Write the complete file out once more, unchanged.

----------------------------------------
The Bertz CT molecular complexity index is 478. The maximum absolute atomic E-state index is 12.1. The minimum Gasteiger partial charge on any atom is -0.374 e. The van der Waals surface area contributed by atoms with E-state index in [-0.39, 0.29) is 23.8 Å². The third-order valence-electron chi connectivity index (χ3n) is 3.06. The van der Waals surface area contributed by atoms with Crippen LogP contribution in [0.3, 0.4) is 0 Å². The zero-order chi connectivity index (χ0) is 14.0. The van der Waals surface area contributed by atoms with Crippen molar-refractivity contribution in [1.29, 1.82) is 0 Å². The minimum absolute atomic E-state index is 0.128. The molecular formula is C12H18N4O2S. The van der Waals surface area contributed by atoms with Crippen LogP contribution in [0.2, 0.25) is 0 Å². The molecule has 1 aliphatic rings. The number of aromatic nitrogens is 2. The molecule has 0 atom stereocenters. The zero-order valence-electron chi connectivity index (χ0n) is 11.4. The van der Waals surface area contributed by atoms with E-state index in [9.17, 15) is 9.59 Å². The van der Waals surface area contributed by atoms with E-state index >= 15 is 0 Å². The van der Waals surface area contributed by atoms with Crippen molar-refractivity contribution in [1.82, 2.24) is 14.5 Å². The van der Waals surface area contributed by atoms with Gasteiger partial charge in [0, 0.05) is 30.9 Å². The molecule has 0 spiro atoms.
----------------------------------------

The Bertz CT molecular complexity index is 478. The maximum absolute atomic E-state index is 12.1. The minimum Gasteiger partial charge on any atom is -0.374 e. The van der Waals surface area contributed by atoms with E-state index in [-0.39, 0.29) is 23.8 Å². The third-order valence-electron chi connectivity index (χ3n) is 3.06. The van der Waals surface area contributed by atoms with Crippen LogP contribution in [0.3, 0.4) is 0 Å². The zero-order chi connectivity index (χ0) is 14.0. The van der Waals surface area contributed by atoms with Crippen molar-refractivity contribution in [1.29, 1.82) is 0 Å². The minimum absolute atomic E-state index is 0.128. The molecular formula is C12H18N4O2S. The van der Waals surface area contributed by atoms with Crippen LogP contribution in [0.2, 0.25) is 0 Å². The molecule has 1 aliphatic rings. The number of aromatic nitrogens is 2. The molecule has 0 atom stereocenters. The zero-order valence-electron chi connectivity index (χ0n) is 11.4. The van der Waals surface area contributed by atoms with E-state index in [9.17, 15) is 9.59 Å². The van der Waals surface area contributed by atoms with E-state index >= 15 is 0 Å². The van der Waals surface area contributed by atoms with Crippen molar-refractivity contribution in [1.82, 2.24) is 14.5 Å². The van der Waals surface area contributed by atoms with Gasteiger partial charge in [0, 0.05) is 30.9 Å². The molecule has 0 spiro atoms.